Alfred Hassler worked for the Fellowship of Reconciliation (FOR) from 1941 to 1974. He wrote books and countless articles, while his most famous creation would be the 1958 Montgomery Story comic book about the civil rights movement led by Martin Luther King.

In 1965, Alfred Hassler led a mission to Vietnam and met Thich Nhat Hanh and Sister Chan Khong. For more than a decade, they would work together to raise the voice of the Vietnamese Buddhist movement.


A Buddhist Zen master, poet, teacher and author, Thich Nhat Hanh was one of the Buddhist opposition against the US-backed regime during the Vietnam War and the violence of both warring parties- a stance that left him exiled from his native Vietnam for four decades. During the late 1960s, he became one of the icons of the international antiwar movement. Before his exile, Thich Nhat Hanh had spent time in the West, studying at Princeton and teaching at Columbia in the early 1960s.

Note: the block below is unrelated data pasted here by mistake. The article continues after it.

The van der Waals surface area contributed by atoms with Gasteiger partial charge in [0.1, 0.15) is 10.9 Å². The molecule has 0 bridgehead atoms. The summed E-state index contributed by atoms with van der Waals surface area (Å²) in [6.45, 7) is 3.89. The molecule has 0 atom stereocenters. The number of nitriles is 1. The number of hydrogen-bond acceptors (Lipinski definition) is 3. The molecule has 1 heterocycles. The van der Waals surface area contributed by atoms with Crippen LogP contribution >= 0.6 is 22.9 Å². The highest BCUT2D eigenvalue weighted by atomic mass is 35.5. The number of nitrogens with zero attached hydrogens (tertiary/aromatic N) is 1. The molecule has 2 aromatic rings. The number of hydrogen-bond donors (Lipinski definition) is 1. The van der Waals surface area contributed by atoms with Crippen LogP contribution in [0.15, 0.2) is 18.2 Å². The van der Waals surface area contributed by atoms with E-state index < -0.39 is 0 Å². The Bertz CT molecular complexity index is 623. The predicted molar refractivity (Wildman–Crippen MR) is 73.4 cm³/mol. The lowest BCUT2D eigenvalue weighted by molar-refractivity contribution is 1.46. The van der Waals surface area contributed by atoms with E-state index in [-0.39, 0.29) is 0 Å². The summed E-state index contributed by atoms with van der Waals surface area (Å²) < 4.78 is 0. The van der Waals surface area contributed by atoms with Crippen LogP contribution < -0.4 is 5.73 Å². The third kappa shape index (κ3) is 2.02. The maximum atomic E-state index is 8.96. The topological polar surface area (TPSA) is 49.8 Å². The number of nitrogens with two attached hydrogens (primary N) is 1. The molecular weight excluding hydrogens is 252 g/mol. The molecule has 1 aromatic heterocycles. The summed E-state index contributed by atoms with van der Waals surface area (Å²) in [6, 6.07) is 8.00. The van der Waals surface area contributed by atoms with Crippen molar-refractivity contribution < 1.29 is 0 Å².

Known during the Vietnam war by her lay name, Cao Ngoc Phuong, Sister Chan Khong is a Buddhist nun who began working to improve the living conditions of the Vietnamese poor at the young age of 13. After her studies, she became a professor of biology at Saigon University. In 1964 she joined Thich Nhat Hanh, a progressibe buddhist monk who was calling for peace and solidarity with those who were suffering.